• Having Wonderful Crime (1945): Pat O’Brien as J.J. Malone and George Murphy/Carole Landis as Jake and Helene Justus in a story based on a Craig Rice novel. And Mrs. O’Malley and Mr. Malone (1950), where James Whitmore plays J. J. Malone and, the script having been changed from Hildegarde Withers, Marjorie Main plays the earthy Mrs. O’Malley. (Her novelty song is worth the price of admission alone.)
  • After the Thin Man (1936), Another Thin Man (1939), Shadow of the Thin Man (1941), and The Thin Man Goes Home (1944). Nick and Nora Charles (William Powell and Myrna Loy).
  • chained-for-life-3Chained For Life (1952): Real-life conjoined twins Daisy and Violet Hilton have a vaudeville act, but when one murders the other’s husband, they both end up on trial. Yes, seriously. They sing and dance, not very well. The kind of movie that it sounds like much more fun to watch than it actually is, unfortunately.
  • The Dragon Murder Case (1934), with Warren William as Philo Vance; The Casino Murder Case (1935), with Paul Lukas as Vance; The Garden Murder Case (1936), with Edmund Lowe as Vance; Calling Philo Vance (1940), with James Stephenson as Vance. And The Kennel Murder Case (1933), with William Powell as the best Vance of all.
  • The Murder of Dr. Harrigan (1936), with Kay Linaker as the multi-named Sarah Keate (in this case, Sally Keating — from the Sarah Keate novels by Mignon Eberhart). Ricardo Cortez as the love interest.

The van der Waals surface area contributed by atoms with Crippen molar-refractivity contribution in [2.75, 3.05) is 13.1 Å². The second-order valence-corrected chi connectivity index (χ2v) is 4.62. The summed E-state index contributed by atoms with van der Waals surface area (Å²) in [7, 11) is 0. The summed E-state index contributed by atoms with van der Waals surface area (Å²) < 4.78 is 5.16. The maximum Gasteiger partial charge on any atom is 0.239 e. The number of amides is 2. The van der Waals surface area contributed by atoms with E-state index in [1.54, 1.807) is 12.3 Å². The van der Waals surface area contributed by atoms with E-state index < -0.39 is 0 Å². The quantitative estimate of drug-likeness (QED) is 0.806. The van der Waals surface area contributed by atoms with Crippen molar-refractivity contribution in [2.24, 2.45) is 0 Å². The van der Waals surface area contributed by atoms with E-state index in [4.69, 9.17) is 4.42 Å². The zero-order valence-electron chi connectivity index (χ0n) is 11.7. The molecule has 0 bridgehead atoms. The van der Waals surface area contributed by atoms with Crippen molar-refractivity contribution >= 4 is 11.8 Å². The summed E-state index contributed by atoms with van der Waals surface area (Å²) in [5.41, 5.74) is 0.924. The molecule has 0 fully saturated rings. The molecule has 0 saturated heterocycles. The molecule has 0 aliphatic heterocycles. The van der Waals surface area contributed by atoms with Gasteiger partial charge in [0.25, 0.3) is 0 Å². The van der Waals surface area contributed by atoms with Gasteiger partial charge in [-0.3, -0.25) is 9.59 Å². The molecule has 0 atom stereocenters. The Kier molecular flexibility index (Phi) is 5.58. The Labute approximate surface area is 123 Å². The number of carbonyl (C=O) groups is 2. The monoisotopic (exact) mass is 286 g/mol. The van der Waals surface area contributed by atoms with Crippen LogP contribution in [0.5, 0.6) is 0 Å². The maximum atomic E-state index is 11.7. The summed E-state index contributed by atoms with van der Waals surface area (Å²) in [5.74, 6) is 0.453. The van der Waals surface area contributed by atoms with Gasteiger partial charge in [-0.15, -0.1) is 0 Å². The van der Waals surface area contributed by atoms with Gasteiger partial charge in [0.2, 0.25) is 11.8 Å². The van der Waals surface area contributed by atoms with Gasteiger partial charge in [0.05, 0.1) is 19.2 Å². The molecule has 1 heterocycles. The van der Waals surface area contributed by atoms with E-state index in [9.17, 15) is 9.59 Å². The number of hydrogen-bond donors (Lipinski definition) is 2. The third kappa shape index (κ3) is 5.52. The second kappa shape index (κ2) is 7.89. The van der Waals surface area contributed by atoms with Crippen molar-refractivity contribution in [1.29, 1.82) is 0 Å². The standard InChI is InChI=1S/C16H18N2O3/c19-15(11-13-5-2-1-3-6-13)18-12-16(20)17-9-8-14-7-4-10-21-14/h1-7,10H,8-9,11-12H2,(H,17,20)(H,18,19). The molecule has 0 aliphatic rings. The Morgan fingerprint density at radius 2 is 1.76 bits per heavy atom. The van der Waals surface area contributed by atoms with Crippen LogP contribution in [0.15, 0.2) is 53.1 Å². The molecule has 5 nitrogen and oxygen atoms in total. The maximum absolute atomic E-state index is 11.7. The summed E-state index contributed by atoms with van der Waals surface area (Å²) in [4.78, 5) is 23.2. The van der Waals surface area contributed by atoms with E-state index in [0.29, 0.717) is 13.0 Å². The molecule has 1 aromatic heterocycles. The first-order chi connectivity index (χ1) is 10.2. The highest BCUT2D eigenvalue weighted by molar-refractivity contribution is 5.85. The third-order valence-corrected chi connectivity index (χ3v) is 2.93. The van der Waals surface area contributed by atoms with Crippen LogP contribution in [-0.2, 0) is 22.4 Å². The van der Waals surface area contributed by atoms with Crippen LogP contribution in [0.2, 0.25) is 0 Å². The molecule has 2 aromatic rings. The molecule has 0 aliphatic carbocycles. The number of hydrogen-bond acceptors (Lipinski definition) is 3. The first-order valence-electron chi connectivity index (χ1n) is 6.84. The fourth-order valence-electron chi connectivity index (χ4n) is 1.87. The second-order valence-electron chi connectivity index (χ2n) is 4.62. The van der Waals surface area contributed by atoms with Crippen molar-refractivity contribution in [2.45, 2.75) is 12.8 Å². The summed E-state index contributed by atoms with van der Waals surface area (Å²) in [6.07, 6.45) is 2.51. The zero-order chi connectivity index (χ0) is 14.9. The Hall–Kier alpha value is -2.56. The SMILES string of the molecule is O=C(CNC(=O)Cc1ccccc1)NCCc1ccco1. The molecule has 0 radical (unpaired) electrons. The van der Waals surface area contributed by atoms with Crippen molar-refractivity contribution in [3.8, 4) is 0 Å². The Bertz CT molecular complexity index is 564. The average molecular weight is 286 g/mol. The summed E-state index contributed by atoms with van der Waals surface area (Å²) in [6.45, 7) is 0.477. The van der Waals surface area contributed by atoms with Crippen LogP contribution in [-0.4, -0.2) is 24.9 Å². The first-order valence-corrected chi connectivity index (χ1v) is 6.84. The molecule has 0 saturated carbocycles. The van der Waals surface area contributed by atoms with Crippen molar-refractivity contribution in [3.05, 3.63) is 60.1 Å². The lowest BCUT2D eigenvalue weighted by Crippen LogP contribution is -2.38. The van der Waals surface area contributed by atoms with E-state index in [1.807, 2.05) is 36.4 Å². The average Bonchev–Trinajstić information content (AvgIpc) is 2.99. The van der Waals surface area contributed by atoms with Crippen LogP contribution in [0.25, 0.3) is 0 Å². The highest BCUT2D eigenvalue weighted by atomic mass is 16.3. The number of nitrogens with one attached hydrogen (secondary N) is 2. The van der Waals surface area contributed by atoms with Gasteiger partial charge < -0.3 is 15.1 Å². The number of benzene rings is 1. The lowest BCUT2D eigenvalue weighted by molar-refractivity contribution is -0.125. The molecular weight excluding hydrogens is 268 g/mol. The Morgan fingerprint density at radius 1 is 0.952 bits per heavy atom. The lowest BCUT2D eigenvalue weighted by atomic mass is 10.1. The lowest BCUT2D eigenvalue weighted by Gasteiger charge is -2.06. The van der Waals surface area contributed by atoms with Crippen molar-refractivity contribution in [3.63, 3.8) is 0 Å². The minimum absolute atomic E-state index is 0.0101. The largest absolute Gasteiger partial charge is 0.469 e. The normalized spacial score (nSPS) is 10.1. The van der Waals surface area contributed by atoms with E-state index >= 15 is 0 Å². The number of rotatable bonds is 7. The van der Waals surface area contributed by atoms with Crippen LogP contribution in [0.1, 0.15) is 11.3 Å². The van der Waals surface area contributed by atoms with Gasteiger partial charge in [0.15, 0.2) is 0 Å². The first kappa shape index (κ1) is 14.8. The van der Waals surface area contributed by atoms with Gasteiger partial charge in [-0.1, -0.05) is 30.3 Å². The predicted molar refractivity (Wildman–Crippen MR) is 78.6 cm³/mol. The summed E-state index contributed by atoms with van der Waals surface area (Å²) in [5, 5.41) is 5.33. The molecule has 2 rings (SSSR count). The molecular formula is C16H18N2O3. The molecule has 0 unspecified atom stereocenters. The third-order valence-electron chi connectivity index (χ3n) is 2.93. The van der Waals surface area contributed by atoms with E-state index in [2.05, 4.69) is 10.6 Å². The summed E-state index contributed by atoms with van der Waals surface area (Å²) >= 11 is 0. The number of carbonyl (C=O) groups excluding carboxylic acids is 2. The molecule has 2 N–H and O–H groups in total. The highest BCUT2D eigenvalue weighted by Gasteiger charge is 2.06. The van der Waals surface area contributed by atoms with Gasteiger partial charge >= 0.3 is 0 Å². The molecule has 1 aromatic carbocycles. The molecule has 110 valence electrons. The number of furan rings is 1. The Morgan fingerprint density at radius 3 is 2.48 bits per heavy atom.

• Sherlock Holmes (1922), starring John Barrymore in the famous silent.
  • Miss Pinkerton (1932), with Joan Blondell as a sleuthing nurse from the novel by Mary Roberts Rinehart.
  • Guilty Hands (1931), wherein Lionel Barrymore kills his daughter’s sleazy boyfriend.
  • The Scarlet Clue (1945), with Sidney Toler as Charlie Chan investigating a murder at a radio station.
  • before d 1Before Dawn (1933), a good old-fashioned Old Dark House film with Stuart Erwin and Dorothy Wilson as a beautiful young psychic.
  • We’re on the Jury (1937), with Helen Broderick and Victor Moore as jurors on a murder case who comically take the law into their own hands.
  • The Ex-Mrs. Bradford (1936), with William Powell and Jean Arthur as a sleuthing couple.
  • Welcome Danger (1929), a comedy with Harold Lloyd investigating murders in San Francisco’s Chinatown.
  • They Only Kill Their Masters (1972), with James Garner as a small-town lawman solving a murder with the help of veterinarian Katharine Ross.
  • Seven Keys to Baldpate (1935), starring Gene Raymond in another remake of the Earl Derr Biggers thriller.
  • Lady Scarface (1941), with Judith Anderson chewing the scenery as a cruel mob boss.
  • Fast and Loose (1939), with Robert Montgomery and Rosalind Russell in one of the “bookseller” trilogy, each of which featured a different pair playing Joel and Garda Sloane.
  • The Verdict (1946), with Sydney Greenstreet and Peter Lorre solving a mystery in Victorian London.
  • Secrets of the French Police (1932); Gregory Ratoff is a mad hypnotist who runs a scam with Gwili Andre as the bogus “Tsar’s daughter”.
  • moonlightmurder1Moonlight Murder (1936), with Chester Morris taking time off from being Boston Blackie to investigate a murder case during a performance of Il Trovatore at the Hollywood Bowl.